The EUR/USD pair has been rallying hard over the past two weeks or so and shot to its highest level since January 2019 on Monday. The upsurge defied worries about slowing growth in the Eurozone and was primarily sponsored by risk-averse investors unwinding carry trades. The common currency had been a funding currency of choice due to ultra-low (negative) interest rates in the G10 FX space. However, nervousness about the coronavirus outbreak sent the global financial markets into a tailspin and forced investors to buy back the Euro that was used as a liquid currency to finance riskier investments, which became less appealing on the back of rising market volatility.
Meanwhile, the increasing number of coronavirus cases outside of China fuelled concerns that the global economy might be headed for a recession. The Fed was quick to respond and announced an emergency rate cut of 50 basis points on March 3. This was the biggest one-time cut since the 2008 financial crisis amid increasing unease over the economic effects from the novel coronavirus spread. Investors, however, seemed unconvinced that monetary policy could avert economic devastations from a prolonged period of supply disruptions caused by measures to contain the virus.
As investors assessed the economic damage caused by the coronavirus, collapsing oil prices further worsened the already fragile situation on Monday. The commodity recorded its biggest single-day rout since the first Gulf war – falling around 30% – and notched the lowest level since 2016 in reaction to a possible price war between Saudi Arabia and Russia. Saudi Arabia slashed its official selling prices and made plans to ramp up crude output next month after Russia refused to agree to deeper output cuts proposed by the OPEC+ alliance.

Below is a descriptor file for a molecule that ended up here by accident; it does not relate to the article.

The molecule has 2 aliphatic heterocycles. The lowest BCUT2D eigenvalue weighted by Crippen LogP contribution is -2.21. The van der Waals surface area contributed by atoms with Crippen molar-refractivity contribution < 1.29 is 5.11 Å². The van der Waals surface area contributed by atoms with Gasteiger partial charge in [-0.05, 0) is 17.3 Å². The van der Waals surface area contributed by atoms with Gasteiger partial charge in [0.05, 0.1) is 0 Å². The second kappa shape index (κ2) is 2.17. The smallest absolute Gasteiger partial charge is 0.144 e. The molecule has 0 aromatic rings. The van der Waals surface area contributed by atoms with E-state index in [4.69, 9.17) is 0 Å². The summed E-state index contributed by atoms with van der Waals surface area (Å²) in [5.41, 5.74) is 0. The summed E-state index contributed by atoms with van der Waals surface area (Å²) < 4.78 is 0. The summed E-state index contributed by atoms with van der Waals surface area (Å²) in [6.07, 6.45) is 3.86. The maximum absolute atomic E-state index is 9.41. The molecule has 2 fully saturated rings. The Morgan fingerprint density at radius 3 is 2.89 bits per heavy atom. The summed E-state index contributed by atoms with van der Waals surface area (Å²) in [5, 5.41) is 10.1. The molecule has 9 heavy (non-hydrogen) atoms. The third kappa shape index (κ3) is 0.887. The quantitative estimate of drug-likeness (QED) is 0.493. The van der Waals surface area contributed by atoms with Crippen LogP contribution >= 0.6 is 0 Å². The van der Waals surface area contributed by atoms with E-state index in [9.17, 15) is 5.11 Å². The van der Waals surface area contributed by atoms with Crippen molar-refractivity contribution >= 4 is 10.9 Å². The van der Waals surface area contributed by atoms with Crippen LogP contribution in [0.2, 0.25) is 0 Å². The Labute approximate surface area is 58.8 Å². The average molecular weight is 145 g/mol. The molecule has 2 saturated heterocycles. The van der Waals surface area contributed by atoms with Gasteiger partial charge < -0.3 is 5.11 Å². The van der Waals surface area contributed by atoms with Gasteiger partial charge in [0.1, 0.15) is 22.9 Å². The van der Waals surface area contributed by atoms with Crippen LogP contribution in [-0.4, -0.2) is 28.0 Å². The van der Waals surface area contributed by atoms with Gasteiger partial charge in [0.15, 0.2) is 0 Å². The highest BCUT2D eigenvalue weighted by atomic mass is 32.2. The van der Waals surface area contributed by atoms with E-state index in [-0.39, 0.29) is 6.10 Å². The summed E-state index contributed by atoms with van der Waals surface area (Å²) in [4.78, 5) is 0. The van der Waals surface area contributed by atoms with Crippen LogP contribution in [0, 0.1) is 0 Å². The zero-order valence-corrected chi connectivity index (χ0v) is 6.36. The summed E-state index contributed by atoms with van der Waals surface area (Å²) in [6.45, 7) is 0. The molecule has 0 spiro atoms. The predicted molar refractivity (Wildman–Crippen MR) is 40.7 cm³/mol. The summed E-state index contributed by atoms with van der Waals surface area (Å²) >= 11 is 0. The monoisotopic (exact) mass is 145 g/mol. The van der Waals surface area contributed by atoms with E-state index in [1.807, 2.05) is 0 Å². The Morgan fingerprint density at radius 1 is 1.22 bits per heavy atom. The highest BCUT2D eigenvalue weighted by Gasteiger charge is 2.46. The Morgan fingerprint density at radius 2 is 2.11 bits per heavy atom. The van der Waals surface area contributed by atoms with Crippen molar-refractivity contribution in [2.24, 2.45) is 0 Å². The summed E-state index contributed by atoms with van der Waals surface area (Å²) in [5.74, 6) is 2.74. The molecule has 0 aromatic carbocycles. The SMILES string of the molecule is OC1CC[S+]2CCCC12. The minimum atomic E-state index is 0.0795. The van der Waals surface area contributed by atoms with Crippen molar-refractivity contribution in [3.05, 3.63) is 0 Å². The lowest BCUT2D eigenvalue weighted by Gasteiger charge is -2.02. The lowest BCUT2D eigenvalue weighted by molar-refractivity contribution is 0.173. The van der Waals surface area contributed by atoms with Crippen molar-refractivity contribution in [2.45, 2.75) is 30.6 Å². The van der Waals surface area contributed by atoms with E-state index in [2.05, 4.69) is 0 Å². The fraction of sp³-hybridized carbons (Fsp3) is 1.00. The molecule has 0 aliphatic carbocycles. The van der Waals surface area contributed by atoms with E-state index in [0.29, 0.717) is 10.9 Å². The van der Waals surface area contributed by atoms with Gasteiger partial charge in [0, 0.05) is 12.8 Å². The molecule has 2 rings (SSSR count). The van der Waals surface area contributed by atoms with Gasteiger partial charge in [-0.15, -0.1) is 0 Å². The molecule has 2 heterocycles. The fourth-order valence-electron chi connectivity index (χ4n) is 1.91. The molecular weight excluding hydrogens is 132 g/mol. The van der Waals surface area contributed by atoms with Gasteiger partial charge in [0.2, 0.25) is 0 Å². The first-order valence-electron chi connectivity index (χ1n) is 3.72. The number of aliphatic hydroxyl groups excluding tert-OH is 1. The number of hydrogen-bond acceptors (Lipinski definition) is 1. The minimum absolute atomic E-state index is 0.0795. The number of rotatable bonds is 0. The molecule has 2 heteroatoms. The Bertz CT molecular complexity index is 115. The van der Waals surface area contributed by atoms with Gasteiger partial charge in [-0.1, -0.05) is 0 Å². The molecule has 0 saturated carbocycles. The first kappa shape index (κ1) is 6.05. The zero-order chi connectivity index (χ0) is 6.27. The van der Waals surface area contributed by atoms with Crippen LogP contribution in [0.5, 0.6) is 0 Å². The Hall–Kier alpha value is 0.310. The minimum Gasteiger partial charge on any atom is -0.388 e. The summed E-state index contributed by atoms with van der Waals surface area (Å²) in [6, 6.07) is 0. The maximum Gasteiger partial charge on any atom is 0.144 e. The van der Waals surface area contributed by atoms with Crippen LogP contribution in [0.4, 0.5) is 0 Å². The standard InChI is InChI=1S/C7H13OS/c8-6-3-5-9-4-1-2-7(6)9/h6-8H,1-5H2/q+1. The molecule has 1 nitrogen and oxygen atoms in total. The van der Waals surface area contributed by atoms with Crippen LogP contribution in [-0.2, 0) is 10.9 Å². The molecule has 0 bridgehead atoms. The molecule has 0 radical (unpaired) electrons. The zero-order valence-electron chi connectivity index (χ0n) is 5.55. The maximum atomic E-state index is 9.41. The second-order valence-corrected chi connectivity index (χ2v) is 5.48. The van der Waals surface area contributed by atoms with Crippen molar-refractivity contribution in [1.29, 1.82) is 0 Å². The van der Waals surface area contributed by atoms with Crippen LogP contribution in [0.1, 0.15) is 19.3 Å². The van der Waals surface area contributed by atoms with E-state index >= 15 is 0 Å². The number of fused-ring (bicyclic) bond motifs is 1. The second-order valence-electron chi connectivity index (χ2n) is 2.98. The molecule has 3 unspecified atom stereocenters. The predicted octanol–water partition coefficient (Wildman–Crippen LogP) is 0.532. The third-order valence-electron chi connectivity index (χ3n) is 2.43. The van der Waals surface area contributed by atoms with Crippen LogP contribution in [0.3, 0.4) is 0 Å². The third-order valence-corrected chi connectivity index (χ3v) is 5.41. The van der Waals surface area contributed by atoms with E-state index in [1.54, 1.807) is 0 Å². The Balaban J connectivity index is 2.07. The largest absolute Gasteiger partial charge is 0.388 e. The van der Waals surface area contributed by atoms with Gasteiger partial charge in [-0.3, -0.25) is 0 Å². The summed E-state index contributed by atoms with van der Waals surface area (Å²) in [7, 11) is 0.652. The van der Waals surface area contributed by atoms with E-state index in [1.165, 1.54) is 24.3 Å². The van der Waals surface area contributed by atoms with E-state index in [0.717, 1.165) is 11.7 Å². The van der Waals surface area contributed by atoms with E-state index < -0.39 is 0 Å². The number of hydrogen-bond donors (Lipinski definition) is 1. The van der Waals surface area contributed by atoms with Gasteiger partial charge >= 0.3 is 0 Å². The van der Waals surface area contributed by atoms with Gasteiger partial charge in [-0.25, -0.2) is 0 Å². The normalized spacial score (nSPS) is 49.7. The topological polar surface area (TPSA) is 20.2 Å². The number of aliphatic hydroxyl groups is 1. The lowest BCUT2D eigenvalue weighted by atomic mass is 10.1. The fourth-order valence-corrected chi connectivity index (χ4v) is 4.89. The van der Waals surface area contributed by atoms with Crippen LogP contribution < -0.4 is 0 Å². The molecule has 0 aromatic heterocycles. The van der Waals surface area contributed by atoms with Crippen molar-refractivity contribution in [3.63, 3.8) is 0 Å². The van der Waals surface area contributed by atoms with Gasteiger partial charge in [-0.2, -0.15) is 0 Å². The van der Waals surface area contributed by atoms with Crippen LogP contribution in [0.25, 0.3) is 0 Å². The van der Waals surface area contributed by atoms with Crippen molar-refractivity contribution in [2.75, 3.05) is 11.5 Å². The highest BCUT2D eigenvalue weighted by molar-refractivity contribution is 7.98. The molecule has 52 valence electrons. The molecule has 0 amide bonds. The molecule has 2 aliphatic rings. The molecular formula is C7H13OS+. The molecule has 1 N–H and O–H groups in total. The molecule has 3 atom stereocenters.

Investors Eye more Fed Rate Cuts
The latest development turned out to be a big psychological blow for the markets and triggered a massive selloff across the global equity markets. Having recorded its worst performance in a week since the 2008 financial crisis, the S&P 500 index plunged 7% during the opening trade on Monday and triggered a rarely used circuit breaker. The disorderly market moves further explains the case for firming expectations that the Fed will have to make further aggressive easing to cushion the economy and combat any fallout from the virus outbreak.
Markets have fully priced in another 50 bps Fed rate cut at the upcoming meeting on March 17-18, while some analysts expect that borrowing costs will hit the zero lower bound by April. Against the backdrop of the global flight to safety, expectations that coronavirus-driven monetary easing by the Fed will run deeper pushed the yields on the benchmark 10-year Treasuries under 0.5% for the first time. This coupled with the fact that policy rates in the US have more room to fall than any similar action in Europe further lowered the dollar’s relative yield advantage against its European counterpart.
ECB is in an Awkward Spot